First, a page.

Herman Cain appears to be digesting his foreign policy briefings. In an interview with the Israeli publication Israel Hayom–and by the way, where does Cain find the time?–the improbable GOP star sounds far more coherent on world affairs than he has at moments like, say, this. Check out Cain riffing on the relative production costs for Middle Eastern oil nations:
What do you think of the Obama administration’s handling of Iran and what would you do differently, if anything?
I don’t know if this is going to translate well in your language: Choke. Choke them economically. Here’s what I mean by that and I know that that’s not politically correct to say but here’s the idea: It costs them $70 a barrel to break even on their oil. It costs Saudi Arabia $30. We’re going to develop an energy-independent strategy. We will move toward energy independence in the Cain administration. We’ve got the resources to do it, we need the will, the leadership and we get some of these unnecessary regulations out of the way. We will impact the world price of oil. We get the price of oil down to $70 or below, and the Iranians won’t have enough money to build a nuclear program. They’re going to have to worry about feeding their people instead.
This answer is a little gem of sophistry. Cain flashes some detailed knowledge about the Saudi and Iranian oil industries. Maybe that fact reflects Cain’s deep understanding of the global oil markets, but it seems just as likely to be something printed on a flashcard by Cain’s advisers, who have been giving him a crash course in foreign affairs. Anyone inclined to give him the benefit of the doubt should note Cain’s subsequent promise to dramatically drive down oil prices, which sounds about as plausible as Michele Bachmann’s deservedly-ridiculed pledge to lower gas prices to $2. Cain’s energy plan calls for stripping away industry regulations and allowing new oil drilling–actions which could conceivably affect energy prices over the long term. But a spike in U.S. energy production would amount to a tiny fraction of global demand from developing nations like China and India. More importantly, Iran may be on the brink of developing a nuclear bomb, and even if you grant Cain the idea that his policies will drive down global oil prices, the long process of deregulation and new U.S. energy production almost certainly couldn’t happen fast enough to affect Tehran’s ability to cross the nuclear threshold. So, the answer is basically nonsense.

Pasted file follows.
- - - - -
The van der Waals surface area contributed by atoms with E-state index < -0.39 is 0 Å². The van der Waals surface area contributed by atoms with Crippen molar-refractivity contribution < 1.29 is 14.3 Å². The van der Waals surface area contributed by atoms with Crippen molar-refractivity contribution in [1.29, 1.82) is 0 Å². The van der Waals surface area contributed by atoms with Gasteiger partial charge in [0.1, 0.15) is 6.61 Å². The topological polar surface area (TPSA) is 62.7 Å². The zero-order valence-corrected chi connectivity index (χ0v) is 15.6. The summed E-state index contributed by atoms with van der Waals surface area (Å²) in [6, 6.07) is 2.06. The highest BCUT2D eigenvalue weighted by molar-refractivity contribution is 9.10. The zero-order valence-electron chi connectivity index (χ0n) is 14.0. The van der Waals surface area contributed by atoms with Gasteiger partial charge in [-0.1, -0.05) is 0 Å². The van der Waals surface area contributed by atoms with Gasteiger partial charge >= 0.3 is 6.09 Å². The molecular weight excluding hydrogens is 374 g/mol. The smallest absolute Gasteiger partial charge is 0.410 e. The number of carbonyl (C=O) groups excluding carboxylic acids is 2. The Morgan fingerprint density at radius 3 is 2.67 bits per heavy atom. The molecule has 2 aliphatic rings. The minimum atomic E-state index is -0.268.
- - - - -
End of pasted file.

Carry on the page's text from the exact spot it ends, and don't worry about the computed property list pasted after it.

What’s more, Cain simply ignores the fact that the Obama administration is already working to “choke” Iran through the far more direct, swift and targeted means of an international economic sanctions regime. There’s evidence that those sanctions, coupled with some effective sabotage operations, have slowed the Iranian nuclear program, even if some GOP critics grumble that Obama should crack down even harder. But it’s just silly for Cain to accuse Obama, as he has elsewhere, of singing “Kumbayah” with Iran. After a brief effort at engagement in 2009, designed largely to demonstrate to the world that America had made a good-faith effort at diplomacy, Obama has been steadily tightening the screws on Tehran.
Cain likes to say that his foreign policy is defined by the principles of strength and clarity, so that our enemies neither misunderstand or underestimate us. But the more he talks about foreign policy, the less sense he makes. The question is whether Republican primary voters will ever care, or whether Cain’s theatrical Obama-bashing provides the cover he needs to get away with not knowing much about the world outside U.S. borders.